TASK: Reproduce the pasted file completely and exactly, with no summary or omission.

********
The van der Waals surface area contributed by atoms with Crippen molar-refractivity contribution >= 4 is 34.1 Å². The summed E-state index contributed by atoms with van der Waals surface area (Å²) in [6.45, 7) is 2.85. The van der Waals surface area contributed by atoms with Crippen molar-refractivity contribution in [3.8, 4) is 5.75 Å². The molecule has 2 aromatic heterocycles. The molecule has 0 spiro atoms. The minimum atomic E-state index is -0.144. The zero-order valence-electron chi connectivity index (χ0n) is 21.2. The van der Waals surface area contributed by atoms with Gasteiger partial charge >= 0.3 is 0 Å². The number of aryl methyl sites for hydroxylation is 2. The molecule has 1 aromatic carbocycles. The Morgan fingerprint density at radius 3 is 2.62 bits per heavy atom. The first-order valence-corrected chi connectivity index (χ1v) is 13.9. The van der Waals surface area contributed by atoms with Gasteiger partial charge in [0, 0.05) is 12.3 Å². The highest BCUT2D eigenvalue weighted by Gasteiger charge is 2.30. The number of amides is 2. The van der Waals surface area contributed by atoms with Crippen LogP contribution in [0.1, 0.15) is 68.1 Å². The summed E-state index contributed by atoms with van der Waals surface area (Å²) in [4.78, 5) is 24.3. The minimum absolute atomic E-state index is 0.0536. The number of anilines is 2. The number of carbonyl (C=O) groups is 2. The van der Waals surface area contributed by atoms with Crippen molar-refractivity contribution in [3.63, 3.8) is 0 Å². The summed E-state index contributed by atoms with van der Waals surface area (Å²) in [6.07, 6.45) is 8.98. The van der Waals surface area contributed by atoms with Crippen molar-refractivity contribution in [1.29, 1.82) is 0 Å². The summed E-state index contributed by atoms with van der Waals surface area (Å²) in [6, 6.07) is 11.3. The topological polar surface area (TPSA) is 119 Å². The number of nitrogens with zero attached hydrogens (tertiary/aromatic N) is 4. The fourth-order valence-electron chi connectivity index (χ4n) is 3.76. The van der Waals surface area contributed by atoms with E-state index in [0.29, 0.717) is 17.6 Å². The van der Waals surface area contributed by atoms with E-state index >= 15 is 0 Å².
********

The van der Waals surface area contributed by atoms with Crippen molar-refractivity contribution >= 4 is 34.1 Å². The summed E-state index contributed by atoms with van der Waals surface area (Å²) in [6.45, 7) is 2.85. The van der Waals surface area contributed by atoms with Crippen molar-refractivity contribution in [3.8, 4) is 5.75 Å². The molecule has 2 aromatic heterocycles. The molecule has 0 spiro atoms. The minimum atomic E-state index is -0.144. The zero-order valence-electron chi connectivity index (χ0n) is 21.2. The van der Waals surface area contributed by atoms with Gasteiger partial charge >= 0.3 is 0 Å². The number of aryl methyl sites for hydroxylation is 2. The molecule has 1 aromatic carbocycles. The Morgan fingerprint density at radius 3 is 2.62 bits per heavy atom. The first-order valence-corrected chi connectivity index (χ1v) is 13.9. The van der Waals surface area contributed by atoms with Gasteiger partial charge in [0, 0.05) is 12.3 Å². The highest BCUT2D eigenvalue weighted by Gasteiger charge is 2.30. The number of amides is 2. The van der Waals surface area contributed by atoms with Crippen LogP contribution in [0.1, 0.15) is 68.1 Å². The summed E-state index contributed by atoms with van der Waals surface area (Å²) in [4.78, 5) is 24.3. The minimum absolute atomic E-state index is 0.0536. The number of anilines is 2. The number of carbonyl (C=O) groups is 2. The van der Waals surface area contributed by atoms with Crippen molar-refractivity contribution in [3.63, 3.8) is 0 Å². The summed E-state index contributed by atoms with van der Waals surface area (Å²) in [6.07, 6.45) is 8.98. The van der Waals surface area contributed by atoms with Crippen molar-refractivity contribution in [1.29, 1.82) is 0 Å². The summed E-state index contributed by atoms with van der Waals surface area (Å²) in [6, 6.07) is 11.3. The topological polar surface area (TPSA) is 119 Å². The number of nitrogens with zero attached hydrogens (tertiary/aromatic N) is 4. The fourth-order valence-electron chi connectivity index (χ4n) is 3.76. The van der Waals surface area contributed by atoms with E-state index in [0.29, 0.717) is 17.6 Å². The van der Waals surface area contributed by atoms with E-state index >= 15 is 0 Å².